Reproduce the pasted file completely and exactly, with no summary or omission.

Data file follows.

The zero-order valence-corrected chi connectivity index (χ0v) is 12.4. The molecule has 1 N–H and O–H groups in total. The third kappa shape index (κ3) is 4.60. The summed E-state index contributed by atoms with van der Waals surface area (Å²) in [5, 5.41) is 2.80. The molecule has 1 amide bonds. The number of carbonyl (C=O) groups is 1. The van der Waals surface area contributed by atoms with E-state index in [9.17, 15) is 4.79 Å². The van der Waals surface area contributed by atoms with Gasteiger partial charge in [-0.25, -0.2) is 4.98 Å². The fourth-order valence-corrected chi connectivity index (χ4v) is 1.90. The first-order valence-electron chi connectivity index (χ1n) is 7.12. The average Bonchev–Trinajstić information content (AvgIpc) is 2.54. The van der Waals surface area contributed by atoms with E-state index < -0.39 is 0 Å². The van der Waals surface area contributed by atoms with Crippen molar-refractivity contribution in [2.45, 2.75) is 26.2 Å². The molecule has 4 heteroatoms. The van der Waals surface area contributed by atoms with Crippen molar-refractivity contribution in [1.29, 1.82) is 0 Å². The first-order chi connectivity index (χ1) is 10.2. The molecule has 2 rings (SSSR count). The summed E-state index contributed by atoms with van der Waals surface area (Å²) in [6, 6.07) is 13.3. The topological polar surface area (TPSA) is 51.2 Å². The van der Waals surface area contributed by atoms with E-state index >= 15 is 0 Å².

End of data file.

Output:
The zero-order valence-corrected chi connectivity index (χ0v) is 12.4. The molecule has 1 N–H and O–H groups in total. The third kappa shape index (κ3) is 4.60. The summed E-state index contributed by atoms with van der Waals surface area (Å²) in [5, 5.41) is 2.80. The molecule has 1 amide bonds. The number of carbonyl (C=O) groups is 1. The van der Waals surface area contributed by atoms with E-state index in [9.17, 15) is 4.79 Å². The van der Waals surface area contributed by atoms with Gasteiger partial charge in [-0.25, -0.2) is 4.98 Å². The fourth-order valence-corrected chi connectivity index (χ4v) is 1.90. The first-order valence-electron chi connectivity index (χ1n) is 7.12. The average Bonchev–Trinajstić information content (AvgIpc) is 2.54. The van der Waals surface area contributed by atoms with E-state index < -0.39 is 0 Å². The van der Waals surface area contributed by atoms with Crippen molar-refractivity contribution in [2.45, 2.75) is 26.2 Å². The molecule has 4 heteroatoms. The van der Waals surface area contributed by atoms with Crippen molar-refractivity contribution in [1.29, 1.82) is 0 Å². The first-order chi connectivity index (χ1) is 10.2. The molecule has 2 rings (SSSR count). The summed E-state index contributed by atoms with van der Waals surface area (Å²) in [6, 6.07) is 13.3. The topological polar surface area (TPSA) is 51.2 Å². The van der Waals surface area contributed by atoms with E-state index >= 15 is 0 Å².